Please note: Measurement Instruments for the Social Sciences operates double-blind peer review. The following information should not be included in the main manuscript file, but should instead be uploaded as part of the covering letter:

  • Title page
  • Competing interests
  • Authors’ contributions
  • Acknowledgements
  • Authors’ information

Preparing your manuscript

The information below details the section headings that you should include in your manuscript and what information should be within each section.

Please note that your manuscript must include a 'Declarations' section including all of the subheadings (please see below for more information).

Title page

The title page should:

  • present a title that includes, if appropriate, the study design
  • list the full names and institutional addresses for all authors​​​​​​​
    • if a collaboration group should be listed as an author, please list the Group name as an author. If you would like the names of the individual members of the Group to be searchable through their individual PubMed records, please include this information in the “Acknowledgements” section in accordance with the instructions below
  • indicate the corresponding author

Abstract

The Abstract of the manuscript should not exceed 350 words and must be structured into separate sections:

  • Background: the context and purpose of the review, including the review question.
  • Methods: how the review was performed, including data sources, study eligibility criteria, participants and interventions; study appraisal and statistical tests used.
  • Results: the main findings, including results of search and assessment of evidence base.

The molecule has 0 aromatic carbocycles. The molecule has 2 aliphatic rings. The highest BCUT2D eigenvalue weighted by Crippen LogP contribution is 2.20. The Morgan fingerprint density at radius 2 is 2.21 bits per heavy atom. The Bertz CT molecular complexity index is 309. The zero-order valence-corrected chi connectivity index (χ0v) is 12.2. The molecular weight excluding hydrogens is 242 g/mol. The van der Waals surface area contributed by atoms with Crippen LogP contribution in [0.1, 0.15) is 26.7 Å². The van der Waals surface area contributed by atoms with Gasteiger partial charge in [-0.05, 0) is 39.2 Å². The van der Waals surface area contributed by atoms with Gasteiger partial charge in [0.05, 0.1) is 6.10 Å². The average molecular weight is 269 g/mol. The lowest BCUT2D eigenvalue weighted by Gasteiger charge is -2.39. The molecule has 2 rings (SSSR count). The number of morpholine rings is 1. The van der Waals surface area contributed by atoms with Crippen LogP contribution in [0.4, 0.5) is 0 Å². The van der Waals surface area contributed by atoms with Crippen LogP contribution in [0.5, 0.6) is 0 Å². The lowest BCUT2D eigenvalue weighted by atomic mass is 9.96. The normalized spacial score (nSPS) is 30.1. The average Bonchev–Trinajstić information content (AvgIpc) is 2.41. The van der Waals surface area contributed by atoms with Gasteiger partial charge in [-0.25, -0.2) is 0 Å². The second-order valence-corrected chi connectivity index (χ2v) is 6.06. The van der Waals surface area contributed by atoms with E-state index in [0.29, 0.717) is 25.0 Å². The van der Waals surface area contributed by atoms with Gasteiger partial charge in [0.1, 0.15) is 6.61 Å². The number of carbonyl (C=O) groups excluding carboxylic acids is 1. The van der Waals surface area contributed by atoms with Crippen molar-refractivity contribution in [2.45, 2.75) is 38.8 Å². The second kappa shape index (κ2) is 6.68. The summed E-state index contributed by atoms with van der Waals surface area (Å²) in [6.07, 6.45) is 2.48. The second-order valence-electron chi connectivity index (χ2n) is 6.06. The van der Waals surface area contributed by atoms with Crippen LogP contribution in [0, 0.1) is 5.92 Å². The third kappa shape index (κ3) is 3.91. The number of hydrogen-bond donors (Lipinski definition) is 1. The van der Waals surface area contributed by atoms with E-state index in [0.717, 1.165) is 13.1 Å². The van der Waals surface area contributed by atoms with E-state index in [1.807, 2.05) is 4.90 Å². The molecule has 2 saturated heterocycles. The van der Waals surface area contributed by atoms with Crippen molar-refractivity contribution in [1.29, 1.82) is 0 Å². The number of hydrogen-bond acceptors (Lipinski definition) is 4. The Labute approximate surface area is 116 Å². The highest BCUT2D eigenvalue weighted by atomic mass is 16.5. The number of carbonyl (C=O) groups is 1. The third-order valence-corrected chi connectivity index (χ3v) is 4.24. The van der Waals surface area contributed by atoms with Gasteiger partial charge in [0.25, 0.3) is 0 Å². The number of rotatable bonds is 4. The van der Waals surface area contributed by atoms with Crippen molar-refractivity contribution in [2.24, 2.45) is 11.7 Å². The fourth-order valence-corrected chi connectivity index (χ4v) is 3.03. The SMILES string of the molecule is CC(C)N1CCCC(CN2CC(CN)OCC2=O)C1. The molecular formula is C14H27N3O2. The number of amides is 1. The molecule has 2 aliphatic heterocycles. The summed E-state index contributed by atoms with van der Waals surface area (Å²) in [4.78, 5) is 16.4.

• Conclusions: brief summary and potential implications for policy/management and research.
  • Registration: authors are asked to provide registration information about the systematic review, including a registration number, if available.

Keywords

Three to ten keywords representing the main content of the article.

Background

This section should be written in a way that is accessible to researchers without specialist knowledge in that area and must clearly explain why a systematic review on this topic was needed and what it aimed to contribute to the field. The section should end with the main question(s) of the review and a brief statement of what is being reported with reference to participants, interventions, outcomes and study design (PICO).

You may also wish to use this section to mention discussions that have been organized with stakeholders and the role of stakeholders in the formulation of the question should be described and explained.

Methods

This should include a clear description of all stages of the review process and the design of the review, the setting, the type of participants or materials involved, and the type of analysis, including:

  • Searches: search terms and languages, comprehensiveness and effectiveness of the search, search strings and/or combinations of searches, databases, searches for grey literature i.e. contacts, searches on internet, use of specific search terms or strings, filtering or limitations and literature provided directly by stakeholders. Tables and lists of bibliographies, search terms and databases or other information can be provided as additional files.
  • Study inclusion and exclusion criteria: provide explanation about the rationale followed to include/exclude articles, including specific study characteristics (PICO, length of follow-up, etc), specific report characteristics (year of publication, language, etc) and study selection procedures (screening).
  • Potential effect modifiers and reasons for heterogeneity: potential effect modifiers and reasons for heterogeneity should be discussed here and should be identified by discussions with stakeholders and experts as early as possible.
  • Study quality assessment: how you are planning to or have assessed the study quality. Describe the methods used for assessing risk of bias of individual studies, including specification of whether this was done at the study or outcome level, and how this information was used in any data synthesis. Discussions with experts and stakeholders at early stages should help identify the methodological standards for the topic of interest.